General Assembly Roundup

My thoughts on this year’s GA are not going to be comprehensive, as I was in Overtures Committee, which met for quite a long while simultaneous to the floor of GA itself. I missed the entirety of the Review of Presbytery Records report, for example. However, many of the most important things happened in Overtures this year.

The Overtures Committee (hereafter OC) recommended that GA answer Overture 1 (concerning setting up a mini-SJC for presbyteries) in the negative. There was quite a lot of discussion about this, but the problems with it were just too much. I am against the principle of having any commission being unaccountable to the presbytery that commissions it. I do not regard complaints as constituting full accountability, since complaints have to work against quite a lot of inertia in order to gain traction. The GA went with the OC’s recommendation.

Overtures 2 and 9, concerning the recreation clause, also got quite a lot of discussion, which got a bit heated in the OC. The OC decided, in the end, that our system was not broken, and thus recommended a negative response, which the GA adopted.

Overture 3 (concerning the baptismal vows) also foundered upon the recognition that the language of “dedication” was already covenantal in nature, when one considers the context in which it comes (do you know any Baptist who would be comfortable with BCO 56?). GA followed the committee’s recommendation.

Overtures 4-6 (presbytery boundary overtures) came through other committees besides OC, and they were approved (which means that my presbytery will be multiplying into three presbyteries as of January of 2016).

Overture 7 (concerning compelling a TE to testify) generated a lot of discussion both in the OC and on the floor of GA. The Kuyperian influence seemed rather strong, as quite a few people rather whole-sale imported civil judicial categories into the church (including fifth amendment rights). The vote in the committee was fairly strong on the amended version (which would have narrowed the cases in view to doctrinal cases). However, on the floor, the amended version was narrowly defeated (by about 22 votes, if I remember rightly). This despite the fact that TE David Coffin was the originator of the motion, and argued quite eloquently in favor of it. I think the overture should have passed. We have to be open anyway about what we believe.

In RPR, we won some and lost some. The most important one was won. Philadelphia Presbytery was cited for an exception of substance on their ordaining a man who wasn’t sure that the NT fully excluded women from the church offices. As I understand it, both the man and his church have left for a more liberal denomination. This exception was passed by a rather wide margin.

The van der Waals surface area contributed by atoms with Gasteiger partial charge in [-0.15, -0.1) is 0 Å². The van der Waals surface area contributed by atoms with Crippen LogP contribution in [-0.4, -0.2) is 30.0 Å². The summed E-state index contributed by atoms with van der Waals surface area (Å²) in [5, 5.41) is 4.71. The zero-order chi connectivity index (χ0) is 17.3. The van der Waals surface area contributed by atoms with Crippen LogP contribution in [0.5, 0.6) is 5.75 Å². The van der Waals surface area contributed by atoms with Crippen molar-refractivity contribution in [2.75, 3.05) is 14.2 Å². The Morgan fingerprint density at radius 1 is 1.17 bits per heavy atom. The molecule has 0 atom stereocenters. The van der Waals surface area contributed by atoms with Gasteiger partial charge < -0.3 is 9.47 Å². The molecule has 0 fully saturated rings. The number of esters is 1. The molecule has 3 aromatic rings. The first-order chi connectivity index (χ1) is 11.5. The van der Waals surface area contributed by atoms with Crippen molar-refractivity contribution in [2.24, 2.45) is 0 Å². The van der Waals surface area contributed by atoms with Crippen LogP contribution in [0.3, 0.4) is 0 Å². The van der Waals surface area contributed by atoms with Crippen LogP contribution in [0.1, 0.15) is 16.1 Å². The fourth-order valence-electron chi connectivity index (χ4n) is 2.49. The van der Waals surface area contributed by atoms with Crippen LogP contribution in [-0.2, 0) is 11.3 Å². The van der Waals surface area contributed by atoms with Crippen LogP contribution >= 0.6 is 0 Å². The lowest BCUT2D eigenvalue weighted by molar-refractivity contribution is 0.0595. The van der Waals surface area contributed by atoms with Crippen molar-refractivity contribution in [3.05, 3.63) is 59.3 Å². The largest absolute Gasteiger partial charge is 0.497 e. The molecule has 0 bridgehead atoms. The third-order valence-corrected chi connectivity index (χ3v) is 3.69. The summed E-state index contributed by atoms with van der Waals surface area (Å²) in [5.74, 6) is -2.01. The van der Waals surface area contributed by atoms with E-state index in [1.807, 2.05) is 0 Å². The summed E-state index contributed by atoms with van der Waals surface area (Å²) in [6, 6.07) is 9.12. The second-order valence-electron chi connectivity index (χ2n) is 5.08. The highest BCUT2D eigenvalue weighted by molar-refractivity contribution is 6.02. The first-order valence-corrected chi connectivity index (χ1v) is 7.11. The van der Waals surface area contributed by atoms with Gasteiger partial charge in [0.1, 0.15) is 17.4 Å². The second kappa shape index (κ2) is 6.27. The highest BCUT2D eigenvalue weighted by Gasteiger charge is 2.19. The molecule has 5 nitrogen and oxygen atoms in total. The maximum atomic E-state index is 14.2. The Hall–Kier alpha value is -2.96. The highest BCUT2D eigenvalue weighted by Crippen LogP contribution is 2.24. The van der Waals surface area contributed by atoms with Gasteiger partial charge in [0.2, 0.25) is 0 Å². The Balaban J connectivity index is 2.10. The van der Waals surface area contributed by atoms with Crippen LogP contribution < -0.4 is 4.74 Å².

We lost the Westminster Presbytery vote, and they will have to answer next year’s GA for including language in their standing rules excluding theistic evolution from being an acceptable view.

Eastern Pennsylvania was also lost, concerning the man who had a very FV-sounding exception on paedocommunion (he first stated his difference in such a way as to include all the benefits of salvation to the baptized; on further reflection, he revised his views to state that some of the benefits of the Lord’s Supper accrue to all the members of the visible church, which is not a significant improvement).

The most exhausting thing about GA was the personal resolution offered by TE Sean Lucas and TE Ligon Duncan III on racial reconciliation (the OC spent at least 6 grueling hours on it!). There can be no doubt that this is a timely issue, and a very serious one, given the recent riots in various places in the US. The main issue in the debate hinged on whether the PCA ought to repent now of its racial sins in a less-than-perfect manner, or wait a year and perfect the language and accuracy of the language (and put some wheels on it, so that practical steps might be taken). The African-American Presbyterian Fellowship was not entirely in unison on this issue, thought it seemed that the majority who spoke favored waiting a year, primarily for the practical reasons. Another issue was how the personal resolution came to the floor (skipping the local session and presbytery levels). A more considered and thorough document could be forthcoming if various presbyteries get in the act for next year. Almost the last thing in the GA was a season of prayer for racial reconciliation that lasted well over an hour.